Traditional Turkana homes in Northern Kenya
Traditional Turkana homes in Northern Kenya. Photo: Lisa Murray/Concern Worldwide

From strong to weak

Communities scratch riverbeds to find water. They can dig wells up to six meters to access water. I have seen a community moving from one well to another because the wells are drying up. The climate change overburdens women in my community; the drought increases domestic chores for women and young girls more than for men. Having lost livestock, men find nothing much to do because the only activity they have mastered is herding and watering livestock.

"When you ask them about the future, no one is certain."

Women put food on the table in most households. Women have formed and joined social/economic support groups where they pull resources together to engage in income-generating activities, thus shifting power dynamics in the community as women's voices are amplified in decision-making at household and community level. This is further bolstered by humanitarian organizations and government agencies that target women in provision of humanitarian aid.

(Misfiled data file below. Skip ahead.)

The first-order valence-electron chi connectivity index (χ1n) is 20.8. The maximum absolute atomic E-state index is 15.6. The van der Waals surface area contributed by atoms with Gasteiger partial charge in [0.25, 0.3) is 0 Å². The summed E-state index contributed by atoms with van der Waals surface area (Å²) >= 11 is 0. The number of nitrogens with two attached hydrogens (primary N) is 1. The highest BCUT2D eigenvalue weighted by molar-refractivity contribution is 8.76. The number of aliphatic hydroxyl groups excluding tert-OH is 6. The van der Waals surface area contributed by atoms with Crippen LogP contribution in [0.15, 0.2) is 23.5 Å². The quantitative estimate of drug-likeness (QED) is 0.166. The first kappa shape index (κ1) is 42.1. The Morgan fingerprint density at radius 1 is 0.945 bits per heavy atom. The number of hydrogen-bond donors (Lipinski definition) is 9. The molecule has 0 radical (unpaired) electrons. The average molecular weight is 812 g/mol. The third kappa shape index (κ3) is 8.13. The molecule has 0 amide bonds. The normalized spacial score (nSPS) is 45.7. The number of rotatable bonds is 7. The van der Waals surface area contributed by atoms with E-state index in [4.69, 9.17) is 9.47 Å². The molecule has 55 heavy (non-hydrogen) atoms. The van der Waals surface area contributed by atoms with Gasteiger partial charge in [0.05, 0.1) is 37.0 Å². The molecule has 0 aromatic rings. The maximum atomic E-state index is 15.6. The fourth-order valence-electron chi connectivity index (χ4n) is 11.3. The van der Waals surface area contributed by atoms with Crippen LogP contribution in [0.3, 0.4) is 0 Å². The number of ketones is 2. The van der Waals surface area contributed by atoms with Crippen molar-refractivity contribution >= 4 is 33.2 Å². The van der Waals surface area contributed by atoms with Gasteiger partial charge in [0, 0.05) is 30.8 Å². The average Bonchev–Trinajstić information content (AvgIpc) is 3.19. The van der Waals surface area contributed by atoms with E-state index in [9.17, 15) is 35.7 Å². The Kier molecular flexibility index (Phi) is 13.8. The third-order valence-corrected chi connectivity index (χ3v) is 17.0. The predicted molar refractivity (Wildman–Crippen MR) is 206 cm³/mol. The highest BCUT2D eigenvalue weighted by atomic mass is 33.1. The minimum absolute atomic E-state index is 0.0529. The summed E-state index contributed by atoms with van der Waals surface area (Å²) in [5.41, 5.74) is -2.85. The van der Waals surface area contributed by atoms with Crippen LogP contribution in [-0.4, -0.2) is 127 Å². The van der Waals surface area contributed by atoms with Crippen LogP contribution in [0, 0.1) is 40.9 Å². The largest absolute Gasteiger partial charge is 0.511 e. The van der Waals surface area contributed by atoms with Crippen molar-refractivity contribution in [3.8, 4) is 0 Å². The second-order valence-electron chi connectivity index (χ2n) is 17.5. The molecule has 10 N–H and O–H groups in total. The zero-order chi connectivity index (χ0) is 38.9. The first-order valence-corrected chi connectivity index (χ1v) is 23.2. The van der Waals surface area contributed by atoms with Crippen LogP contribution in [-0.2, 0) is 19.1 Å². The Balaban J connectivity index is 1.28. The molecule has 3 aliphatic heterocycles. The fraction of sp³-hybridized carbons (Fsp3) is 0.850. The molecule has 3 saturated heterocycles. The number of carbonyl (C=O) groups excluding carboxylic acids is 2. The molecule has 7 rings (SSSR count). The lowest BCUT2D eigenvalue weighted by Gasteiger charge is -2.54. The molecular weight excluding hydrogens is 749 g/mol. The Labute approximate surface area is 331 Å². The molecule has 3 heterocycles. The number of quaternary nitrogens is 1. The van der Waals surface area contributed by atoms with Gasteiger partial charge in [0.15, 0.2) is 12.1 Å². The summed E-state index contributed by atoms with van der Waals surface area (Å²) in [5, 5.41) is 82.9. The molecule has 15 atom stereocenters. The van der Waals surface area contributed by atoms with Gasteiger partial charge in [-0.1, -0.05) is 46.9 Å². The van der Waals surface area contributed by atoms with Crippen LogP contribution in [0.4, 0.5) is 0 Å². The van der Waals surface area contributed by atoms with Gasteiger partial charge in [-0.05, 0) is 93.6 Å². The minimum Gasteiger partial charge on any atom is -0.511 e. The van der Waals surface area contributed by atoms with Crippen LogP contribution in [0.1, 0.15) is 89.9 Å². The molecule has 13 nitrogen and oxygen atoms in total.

Concern Worldwide staff at a distribution of supplies in Northern Kenya
Charles Eris at work in Turkana. Photo: Concern Worldwide

Men, women, and children in Turkana have gone from people who were strong 20 years ago, to people who are weak due to food and nutrition insecurity. You can’t choose who to support and who to leave out in any humanitarian aid. As a humanitarian worker, I always have difficulty during the community targeting process. When you ask them about the future, no one is certain. The climate change impact is real, and we are experiencing it. There is no hope for the future for many of these people.

Charles Eris is a senior livelihoods officer with Concern Worldwide in Kenya. He works in Turkana, the country's largest province and also one of the areas most affected by climate change. Concern Worldwide has worked in Kenya since 2002 and each year reaches tens of thousands of households with programs in health, nutrition, education, livelihoods, water and sanitation.